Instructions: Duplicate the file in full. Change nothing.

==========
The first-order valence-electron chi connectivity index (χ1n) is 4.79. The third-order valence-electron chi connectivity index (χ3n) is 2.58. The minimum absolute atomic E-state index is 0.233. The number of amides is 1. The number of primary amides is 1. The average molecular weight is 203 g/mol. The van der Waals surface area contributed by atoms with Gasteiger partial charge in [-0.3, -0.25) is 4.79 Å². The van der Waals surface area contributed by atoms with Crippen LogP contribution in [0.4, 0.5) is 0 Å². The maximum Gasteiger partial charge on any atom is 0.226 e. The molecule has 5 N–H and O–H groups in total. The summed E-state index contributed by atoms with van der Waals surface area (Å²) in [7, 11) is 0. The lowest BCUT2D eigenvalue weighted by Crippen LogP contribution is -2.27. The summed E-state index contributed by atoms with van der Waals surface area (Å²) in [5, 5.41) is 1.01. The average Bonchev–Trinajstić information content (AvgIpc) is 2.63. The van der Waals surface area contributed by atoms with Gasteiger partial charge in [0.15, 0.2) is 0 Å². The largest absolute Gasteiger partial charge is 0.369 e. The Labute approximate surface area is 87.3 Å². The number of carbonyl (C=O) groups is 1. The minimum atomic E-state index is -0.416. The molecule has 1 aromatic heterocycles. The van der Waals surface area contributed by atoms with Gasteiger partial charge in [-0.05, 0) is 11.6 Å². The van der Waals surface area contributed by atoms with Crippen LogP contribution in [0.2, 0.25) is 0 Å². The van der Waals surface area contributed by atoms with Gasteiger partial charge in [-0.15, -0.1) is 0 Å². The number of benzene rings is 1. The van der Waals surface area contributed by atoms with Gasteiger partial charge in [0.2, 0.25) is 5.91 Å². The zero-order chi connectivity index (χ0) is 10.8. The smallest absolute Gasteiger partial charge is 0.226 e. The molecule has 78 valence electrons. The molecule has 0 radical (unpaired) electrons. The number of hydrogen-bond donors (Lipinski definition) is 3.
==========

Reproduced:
The first-order valence-electron chi connectivity index (χ1n) is 4.79. The third-order valence-electron chi connectivity index (χ3n) is 2.58. The minimum absolute atomic E-state index is 0.233. The number of amides is 1. The number of primary amides is 1. The average molecular weight is 203 g/mol. The van der Waals surface area contributed by atoms with Gasteiger partial charge in [-0.3, -0.25) is 4.79 Å². The van der Waals surface area contributed by atoms with Crippen LogP contribution in [0.4, 0.5) is 0 Å². The maximum Gasteiger partial charge on any atom is 0.226 e. The molecule has 5 N–H and O–H groups in total. The summed E-state index contributed by atoms with van der Waals surface area (Å²) in [7, 11) is 0. The lowest BCUT2D eigenvalue weighted by Crippen LogP contribution is -2.27. The summed E-state index contributed by atoms with van der Waals surface area (Å²) in [5, 5.41) is 1.01. The average Bonchev–Trinajstić information content (AvgIpc) is 2.63. The van der Waals surface area contributed by atoms with Gasteiger partial charge in [0.15, 0.2) is 0 Å². The largest absolute Gasteiger partial charge is 0.369 e. The Labute approximate surface area is 87.3 Å². The number of carbonyl (C=O) groups is 1. The minimum atomic E-state index is -0.416. The molecule has 1 aromatic heterocycles. The van der Waals surface area contributed by atoms with Gasteiger partial charge in [-0.05, 0) is 11.6 Å². The van der Waals surface area contributed by atoms with Crippen LogP contribution in [0.2, 0.25) is 0 Å². The van der Waals surface area contributed by atoms with Gasteiger partial charge in [-0.15, -0.1) is 0 Å². The number of benzene rings is 1. The van der Waals surface area contributed by atoms with Gasteiger partial charge in [0.2, 0.25) is 5.91 Å². The zero-order chi connectivity index (χ0) is 10.8. The smallest absolute Gasteiger partial charge is 0.226 e. The molecule has 78 valence electrons. The molecule has 0 radical (unpaired) electrons. The number of hydrogen-bond donors (Lipinski definition) is 3.